________________ CM . . . . Volume XVI Number 37. . . .May 28, 2010.

cover

Henry Chow and Other Stories from the Asian Canadian Writers’ Workshop.

R. David Stephens, editor.
Vancouver, BC: Tradewind Books, 2010.
120 pp., pbk., $12.95.
ISBN 978-1-896580-33-3.

Subject Headings:
Canadian fiction (English)-Asian Canadian authors.
Young adult fiction, Canadian (English).
Short stories, Canadian (English).
Canadian fiction (English)-21st century.

Grades 8 and up / Ages 13 and up.

Review by Huai-Yang Lim.

***½4

   

 



excerpt:

Then he tells me, “You know, I’ve never dated a Chinese girl before, but you don’t really seem Chinese.”

My glassy sunrise eyes blink at him, then crack; he’s saying something else now but I can’t hear him, because I’m pleased and mortified all at once. I’m thinking about some of the ESL kids at school, the one with geeky clothes who seem to always be studying diligently together, and how I don’t want to seem Chinese if that’s what it means. Then I realize that’s not what it means, although I’m not sure what it does mean. I just know it shouldn’t matter, or maybe that it should, but in a different way than it does. (From “Bad Poetry.”)

Shelley handed her a twenty. Karen pulled a pack of cigarettes crammed with twenties and fifties and stuffed the bill inside.

“Made a lot of cash today.”

“From dealing?”

“No, I work—you know—the streets, dummy. Don’t you?”

“No.”

“It’s better than living in a crap group home. Once in a while you get an old man for a date, but sometimes you get some cute young ones too. And it’s easy money.” (From “Working the Corner.”)

Every Saturday morning, as I walk across the Montego Bay post office parking lot to my dad’s grocery store, there’s a scrawny guy with a boom box playing that Yellowman song.

Wha’ happen to the Red Stripe Beer and Lion Stout?

I hate that song. There are so many Chins in Jamaica they call everyone who looks Asian Chin.

“Eh, Chinaman! Mek sure deh Pepsi cold deh next time me come by yuh store.” (From “Mr. Chin.”)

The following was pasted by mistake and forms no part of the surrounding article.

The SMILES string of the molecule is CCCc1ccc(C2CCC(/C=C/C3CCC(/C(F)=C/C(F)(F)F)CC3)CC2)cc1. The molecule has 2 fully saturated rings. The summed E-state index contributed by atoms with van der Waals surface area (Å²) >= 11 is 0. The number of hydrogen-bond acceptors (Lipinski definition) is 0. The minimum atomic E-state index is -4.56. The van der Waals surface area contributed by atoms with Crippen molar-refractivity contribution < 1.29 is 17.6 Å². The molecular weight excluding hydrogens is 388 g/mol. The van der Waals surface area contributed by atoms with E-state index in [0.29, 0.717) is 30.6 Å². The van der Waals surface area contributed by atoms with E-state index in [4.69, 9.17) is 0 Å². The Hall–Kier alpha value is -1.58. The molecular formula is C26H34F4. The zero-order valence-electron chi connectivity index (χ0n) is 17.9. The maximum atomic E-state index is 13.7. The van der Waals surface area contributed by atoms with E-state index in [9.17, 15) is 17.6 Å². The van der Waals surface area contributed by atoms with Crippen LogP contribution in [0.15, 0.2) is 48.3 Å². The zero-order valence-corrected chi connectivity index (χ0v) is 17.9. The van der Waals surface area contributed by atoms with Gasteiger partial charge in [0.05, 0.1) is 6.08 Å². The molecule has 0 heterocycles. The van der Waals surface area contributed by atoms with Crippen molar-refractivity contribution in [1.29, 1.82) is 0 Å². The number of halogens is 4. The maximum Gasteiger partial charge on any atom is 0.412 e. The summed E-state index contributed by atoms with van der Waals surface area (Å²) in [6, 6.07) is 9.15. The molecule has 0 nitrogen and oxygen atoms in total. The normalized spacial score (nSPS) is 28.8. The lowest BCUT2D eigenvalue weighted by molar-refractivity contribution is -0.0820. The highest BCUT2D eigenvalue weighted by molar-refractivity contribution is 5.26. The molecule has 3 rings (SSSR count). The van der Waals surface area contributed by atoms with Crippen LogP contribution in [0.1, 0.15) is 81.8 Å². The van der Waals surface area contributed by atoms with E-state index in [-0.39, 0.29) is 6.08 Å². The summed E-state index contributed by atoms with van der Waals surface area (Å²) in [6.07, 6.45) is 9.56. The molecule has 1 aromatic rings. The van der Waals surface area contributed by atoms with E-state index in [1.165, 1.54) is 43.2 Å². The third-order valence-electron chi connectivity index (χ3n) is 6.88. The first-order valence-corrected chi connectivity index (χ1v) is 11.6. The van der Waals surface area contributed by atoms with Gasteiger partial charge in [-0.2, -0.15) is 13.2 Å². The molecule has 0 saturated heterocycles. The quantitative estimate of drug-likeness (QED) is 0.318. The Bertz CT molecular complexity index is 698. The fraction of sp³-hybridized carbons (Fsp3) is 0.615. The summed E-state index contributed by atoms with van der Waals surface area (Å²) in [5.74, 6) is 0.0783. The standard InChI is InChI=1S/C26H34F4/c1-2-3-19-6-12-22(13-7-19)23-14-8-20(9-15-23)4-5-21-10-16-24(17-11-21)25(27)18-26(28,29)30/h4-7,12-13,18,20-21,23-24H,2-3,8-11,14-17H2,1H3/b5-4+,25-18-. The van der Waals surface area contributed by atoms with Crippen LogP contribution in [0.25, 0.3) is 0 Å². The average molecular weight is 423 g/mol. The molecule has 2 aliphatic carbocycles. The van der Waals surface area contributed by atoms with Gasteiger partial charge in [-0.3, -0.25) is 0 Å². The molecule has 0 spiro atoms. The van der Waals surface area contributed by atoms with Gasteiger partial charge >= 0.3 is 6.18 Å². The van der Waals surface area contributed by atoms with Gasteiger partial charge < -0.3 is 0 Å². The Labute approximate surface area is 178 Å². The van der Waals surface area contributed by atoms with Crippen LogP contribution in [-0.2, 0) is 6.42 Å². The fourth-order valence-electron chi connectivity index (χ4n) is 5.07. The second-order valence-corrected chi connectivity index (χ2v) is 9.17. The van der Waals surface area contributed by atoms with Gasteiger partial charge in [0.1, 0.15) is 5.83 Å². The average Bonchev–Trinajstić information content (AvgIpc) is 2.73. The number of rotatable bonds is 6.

Growing up as a person of Asian descent today is complex and, at times, confusing because of the myriad of issues and the pressure of other peoples’ expectations that may be encountered daily. In part, this uncertainty arises because the process of growing up involves the development of one’s personal views and negotiation of one’s place in relation to the surrounding community. With contributions from both emerging and established writers, Henry Chow and Other Stories includes 13 short stories selected by the Asian Canadian Writers’ Workshop and Ricepaper magazine. The stories encompass different countries and teens from various cultural, economic, and social circumstances, through which they depict what it means to grow up as a young person today. In these stories, growing up involves dealing with unpredictable situations or circumstances beyond one’s control. Although many of the stories’ protagonists share a common desire for certainty and security, the achievement of this state is never fully realized or is only temporary.

     The stories range from those that take place over an extended period of time to those that focus on a specific situation or a fleeting moment in the young protagonist’s life that is, nevertheless, significant for the protagonist’s subsequent development. A key theme in these stories is the desire to belong in one’s community and the tensions that impinge on a teen’s existence. The nature of this “community” ranges from the immediate surroundings of the protagonist’s daily life to the larger community in which the protagonist lives. Each story depicts a young person who must also come to terms with his/her own perceptions and attitudes about the world around him/her. Some of them realize the limitations or biases of their views, whereas others do not seem to have the same critical self-consciousness because of a lack of objectivity or, perhaps, an inability to distance themselves sufficiently from their current circumstances.


     A significant aspect of this search or desire for belonging is the protagonists’ cultural heritage and physical difference, both of which may impede their integration into their community or its acceptance of them. At the same time, it is this inability to integrate or the lack of desire to attempt to do so that facilitates the detachment and alienation of the protagonists from their community. Both of these aspects are explored in this collection’s stories.